Photo: Ahmad Bayram/NRC

Cross-border hostilities deepen suffering for refugees and local communities in crisis-hit Lebanon

Published 25. Apr 2024
More than six months of hostilities have inflicted deep suffering on refugees and local communities in South Lebanon.

All aspects of life have been affected by ongoing conflict across the border area, exacerbated by the multiple crises facing Lebanon, warned Jan Egeland, secretary general of the Norwegian Refugee Council (NRC), on a visit to the country.

Attacks have intensified over the last 48 hours, with several civilians reportedly killed and injured in South Lebanon. The exchange of explosives across the southern border has affected civilians on both sides, displaced more than 90,000 civilians living in South Lebanese villages, and claimed more than 70 lives. Israeli attacks on southern Lebanese villages have caused widespread damage to hundreds of acres of agricultural lands, disrupting farmers’ only source of income. 

“I have returned to Lebanon to find communities suffering throughout the country. The conflict in Gaza and its wider impact has deepened tensions that are on the brink of imploding. It simply cannot continue like this,” said Egeland. “People fleeing southern villages in search of a safe place end up in overcrowded shelters. Their livelihoods have been destroyed, but we have insufficient funding to help them. There is a feeling of desperation here. Greater international solidarity is required immediately to support the civilians caught in the crossfire.”

The hostilities have compounded deep crises in Lebanon. The country has for many years provided a haven for Syrians fleeing conflict at home as well as for Palestinian refugees. It hosts one of the world’s largest refugee populations per capita. Since the economic crisis that started in 2019 the currency has lost  90 per cent of its value. It has tested the resilience of both refugees and host communities. Recent tensions have been inflamed by media campaigns, political statements, and discriminatory measures against refugees.  

Lebanese, Syrian, and Palestinian populations have all been devastated by the economic crisis. On top of this, humanitarian aid has been cut with inceased suffering among the most vulnerable among refugees as well as Lebanese nationals. Further cuts in the provision of food, medical aid, and water and sanitation services have been announced to families that already survive on a bare minimum.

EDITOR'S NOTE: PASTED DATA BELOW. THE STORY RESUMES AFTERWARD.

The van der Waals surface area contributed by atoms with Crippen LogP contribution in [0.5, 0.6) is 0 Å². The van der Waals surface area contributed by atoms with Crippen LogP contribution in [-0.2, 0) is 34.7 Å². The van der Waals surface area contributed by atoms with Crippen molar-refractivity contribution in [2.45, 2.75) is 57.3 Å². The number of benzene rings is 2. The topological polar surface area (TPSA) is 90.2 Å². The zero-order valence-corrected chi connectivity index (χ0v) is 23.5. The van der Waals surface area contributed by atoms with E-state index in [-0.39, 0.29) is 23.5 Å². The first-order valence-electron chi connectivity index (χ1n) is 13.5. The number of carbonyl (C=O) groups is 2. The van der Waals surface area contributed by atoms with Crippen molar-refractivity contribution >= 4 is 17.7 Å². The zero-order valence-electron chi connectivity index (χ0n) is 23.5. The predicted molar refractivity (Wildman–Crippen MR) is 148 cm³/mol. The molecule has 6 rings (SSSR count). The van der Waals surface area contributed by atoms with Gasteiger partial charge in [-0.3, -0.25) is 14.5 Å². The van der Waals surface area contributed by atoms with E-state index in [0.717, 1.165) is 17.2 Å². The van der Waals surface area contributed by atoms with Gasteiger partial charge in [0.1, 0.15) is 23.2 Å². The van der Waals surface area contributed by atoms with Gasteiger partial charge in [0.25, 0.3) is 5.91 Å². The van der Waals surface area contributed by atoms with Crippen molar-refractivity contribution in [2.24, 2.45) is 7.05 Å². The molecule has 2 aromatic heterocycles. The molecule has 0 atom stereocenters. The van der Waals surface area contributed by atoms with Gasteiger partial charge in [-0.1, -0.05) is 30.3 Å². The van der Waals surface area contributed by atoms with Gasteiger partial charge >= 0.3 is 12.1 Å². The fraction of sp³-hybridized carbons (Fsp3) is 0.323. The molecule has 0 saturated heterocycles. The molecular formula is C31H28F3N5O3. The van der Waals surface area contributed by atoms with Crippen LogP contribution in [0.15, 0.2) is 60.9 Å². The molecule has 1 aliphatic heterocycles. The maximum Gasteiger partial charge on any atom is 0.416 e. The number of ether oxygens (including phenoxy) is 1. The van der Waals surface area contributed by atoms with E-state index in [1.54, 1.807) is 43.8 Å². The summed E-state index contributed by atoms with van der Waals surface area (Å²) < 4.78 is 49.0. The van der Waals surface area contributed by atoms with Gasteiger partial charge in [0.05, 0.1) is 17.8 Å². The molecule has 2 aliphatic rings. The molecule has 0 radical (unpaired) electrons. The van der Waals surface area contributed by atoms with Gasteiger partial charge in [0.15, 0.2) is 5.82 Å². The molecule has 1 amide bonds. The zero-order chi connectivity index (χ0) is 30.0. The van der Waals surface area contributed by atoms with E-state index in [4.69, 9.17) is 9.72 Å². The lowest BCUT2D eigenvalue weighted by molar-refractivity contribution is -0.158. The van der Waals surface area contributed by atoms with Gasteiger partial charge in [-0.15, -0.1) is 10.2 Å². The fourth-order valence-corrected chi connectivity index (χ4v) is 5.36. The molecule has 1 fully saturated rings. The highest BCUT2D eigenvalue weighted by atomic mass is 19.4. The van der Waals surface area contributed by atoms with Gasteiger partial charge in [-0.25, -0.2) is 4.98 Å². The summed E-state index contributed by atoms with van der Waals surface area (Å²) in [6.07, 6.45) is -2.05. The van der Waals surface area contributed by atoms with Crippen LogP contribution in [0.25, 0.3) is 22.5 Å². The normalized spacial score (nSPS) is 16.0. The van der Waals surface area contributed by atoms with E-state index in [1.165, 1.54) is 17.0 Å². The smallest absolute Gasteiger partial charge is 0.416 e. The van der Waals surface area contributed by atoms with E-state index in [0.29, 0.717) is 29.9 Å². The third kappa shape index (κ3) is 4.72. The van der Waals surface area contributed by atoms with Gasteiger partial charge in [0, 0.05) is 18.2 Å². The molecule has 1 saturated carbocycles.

“Lebanon urgently needs international support to help it cope with its multiple crises. The country has, in contrast to much richer nations elsewhere, shown great generosity hosting Syrian and Palestinian refugees for decades. It must not be left to shoulder multiple humanitarian responsibilities on its own,” added Egeland. 

NRC calls for the parties to the conflict and international mediators to do more to avert escalating war and reach regional peace and stability. All sides must adhere to international humanitarian law, avoid any indiscriminate attacks and protect civilians and civilian infrastructure.  

“We call for an urgent end to fighting. People must be able to go back to their homes and jobs, farmers to their lands, and children to their schools. Families and children are being caught at the centre of a regional crisis here. These are communities that have already endured great suffering and must be provided with the support they require,” said Egeland.  

Notes to editors:

  • Photos and b-roll from Egeland’s visit to Lebanon are available for free use here:
  • At least 70 civilians have been killed in Lebanon and hundreds injured in the hostilities. (OCHA)
  • The Lebanese pound has lost more than 90 per cent of its value (Reuters)
  • Over 90,000people have been displaced into overcrowded shelters, while many schools and hospitals remain closed (OCHA). 
  • 168,000 Palestinian refugees in Lebanon rely on UNRWA for emergency, multi-purpose cash distribution to improve food security and cover basic living expenses (UNRWA). 
  • Over half of the Lebanese population, and over 90% of Syrian and Palestinian refugees survive under the poverty line (World Bank) (Lebanon crisis response plan).
  • Refugees in Lebanon are confronting reduced levels of aid across the board. (UNHCR)
  • NRC is providing assistance to families in southern Lebanon, Beirut, and Mount Lebanon that have been displaced by hostilities along the border with Israel. NRC is providing assistance, both food kits and cash, to people who stayed in the border areas.

For more information or to arrange an interview, please contact:

  • NRC global media hotline:, +47 905 62 329
  • Ahmed Bayram, MENA Media Adviser, currently in Lebanon with Egeland:, +962 79 0160147